David Brook faces a major task creating a brand from scratch, Claire
When Greg Dyke was asked at last week’s Television Show in Islington
what would mark Channel 5 out from its competitors, he focused on the
fact that it would have its very own marketing supremo.
This week David Brook, the erstwhile marketing wunderkind at the
Guardian, shuffled forward to accept the role.
It’s a smart appointment. Brook’s reputation is one of a thrusting young
buck with the legacy of being one of the youngest marketing directors on
the fictional Fleet Street.
Like Cliff Richard, Brook has enjoyed a baby-faced reputation long since
the creases became well pressed. But as marketing directors go, this one
has more than a touch of the old Zeitgeist.
Brook was Pattison Horswell Durden’s first client when the agency
launched in 1990, and its founding partner, David Pattison, says he
never fails to be amazed by Brook’s energy and ideas. ‘David genuinely
is a visionary. I know that’s an over-used word, but David really can
see and feel trends before anyone else.’
Brook certainly fits the 90s marketer label better than his baggy suits.
Fast-talking, fast-tracking whirling dervish David is a hyper
individual, sometimes frothing at the mouth with excitement. But his
passion can also be his undoing. He shoots brilliant ideas with machine-
gun madness, but his aim is not always true.
His sharpness is qualified by his rather bumbling nature - always late
and disorganised, tripping over his words because his brain has left his
mouth behind. This is a man in a hurry.
The ungainly speed with which Brook attacks life can be frustrating to
those around him. But while Brook may be demanding, stubborn and
opinionated, he’s also passionate about the product.
As Robert Saville, the joint creative director of GGT and someone who
has worked with Brook on the Guardian’s advertising, says: ‘David’s not
a traditional marketing man. He’s not just interested in outward-bound
marketing, but in developing his product and adapting it to changing
Brook says his approach has been shaped by the nature of media marketing
and the opportunities for development in the newspaper market post-
Wapping. ‘Media marketing is different. You’re not simply delivering a
product to the market, you’re shaping the product; not only presenting
the paper to potential readers, but presenting potential readers to the
For someone with his self-avowed entrepreneurial ambitions, Brook’s
career didn’t start with a bang. Having turned down a place at Oxford
University to play with a jazz band in Brighton, Brook then studied for
an economics degree at Sussex, only to rush off on a world tour with a
band as soon as he graduated.
A spell studying French at the Sorbonne was followed by a job in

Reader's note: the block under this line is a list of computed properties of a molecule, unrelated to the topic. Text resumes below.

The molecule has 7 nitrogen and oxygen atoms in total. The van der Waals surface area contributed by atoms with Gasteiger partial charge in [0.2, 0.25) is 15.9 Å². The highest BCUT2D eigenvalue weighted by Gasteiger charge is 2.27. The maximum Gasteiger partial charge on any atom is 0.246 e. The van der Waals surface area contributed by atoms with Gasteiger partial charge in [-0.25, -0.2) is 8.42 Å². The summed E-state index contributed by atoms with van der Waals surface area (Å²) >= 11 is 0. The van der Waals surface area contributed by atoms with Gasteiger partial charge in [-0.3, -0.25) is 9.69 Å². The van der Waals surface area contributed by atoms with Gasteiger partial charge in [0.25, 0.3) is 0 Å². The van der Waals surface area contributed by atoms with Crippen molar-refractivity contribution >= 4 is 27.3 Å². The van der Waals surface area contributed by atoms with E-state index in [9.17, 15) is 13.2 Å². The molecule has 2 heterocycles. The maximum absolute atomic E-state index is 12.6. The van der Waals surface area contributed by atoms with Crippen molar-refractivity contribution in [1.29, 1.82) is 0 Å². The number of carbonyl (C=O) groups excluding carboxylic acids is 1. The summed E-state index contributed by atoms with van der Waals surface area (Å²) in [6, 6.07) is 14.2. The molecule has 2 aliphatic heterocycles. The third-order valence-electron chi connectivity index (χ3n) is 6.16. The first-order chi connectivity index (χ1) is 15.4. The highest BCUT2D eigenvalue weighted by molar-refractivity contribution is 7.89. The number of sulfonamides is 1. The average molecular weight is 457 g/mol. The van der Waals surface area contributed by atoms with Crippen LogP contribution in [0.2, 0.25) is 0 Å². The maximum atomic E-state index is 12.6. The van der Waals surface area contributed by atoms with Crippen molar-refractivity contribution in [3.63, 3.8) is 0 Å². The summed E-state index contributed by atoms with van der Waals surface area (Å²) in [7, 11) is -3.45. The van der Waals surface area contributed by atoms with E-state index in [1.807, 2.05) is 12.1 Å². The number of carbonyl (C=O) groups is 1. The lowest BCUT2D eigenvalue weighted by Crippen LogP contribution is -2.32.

marketing at Thomson Holidays. When a planned expansion of holidays to
Cyprus and Turkey was code-named ‘project kebab’, Brook knew it was time
to move on. Within months of joining the Guardian as marketing manager,
he was promoted to the board and given a free reign over one of
publishing’s strongest brands.
During his tenure, Brook has presided over a purple period for the
newspaper. He is credited by many who work with him for some of its
success. The Guardian’s brand has held up in the face of a declining
newspaper market, rising print costs and the cover-price war. And, as
guardian of the brand, Brook has done a pretty good job of packaging
himself as a marketing supremo since joining the paper in 1987.
Yet Brook’s floppy head has been well below the public parapet in recent
months. The relaunch of the Guardian’s sister publication, the Observer,
which Brook had a hand in marketing, was no triumph. Six-monthly sales
have fallen by 4 per cent year on year.
Then there was the Wired debacle. Brook was a driving force behind the
UK launch of Wired magazine, that West Coast, ‘future today’ new-media
title. But the Guardian pulled out of the venture after a dispute over
editorial philosophy. As the managing director of Wired UK, Brook was
implicated in the fiasco.
With a few minor bumps like these on Brook’s career path, his decision
to change track to Channel 5 seems a shrewd move. This time, though, he
will be building a brand from scratch. It’s a good few chapters on in
the marketing textbook from developing an established product. But as
Saville says: ‘David’s a complete media nut. I doubt he’d have left the
Guardian for another newspaper. But with Channel 5 he’ll be able to
really explore his other media passions.’
The Brook file
1987 Thomson Holidays, product manager
1987 The Guardian, marketing manager
1988 The Guardian, marketing director
1994 Wired UK, managing director
1996 Channel 5, marketing director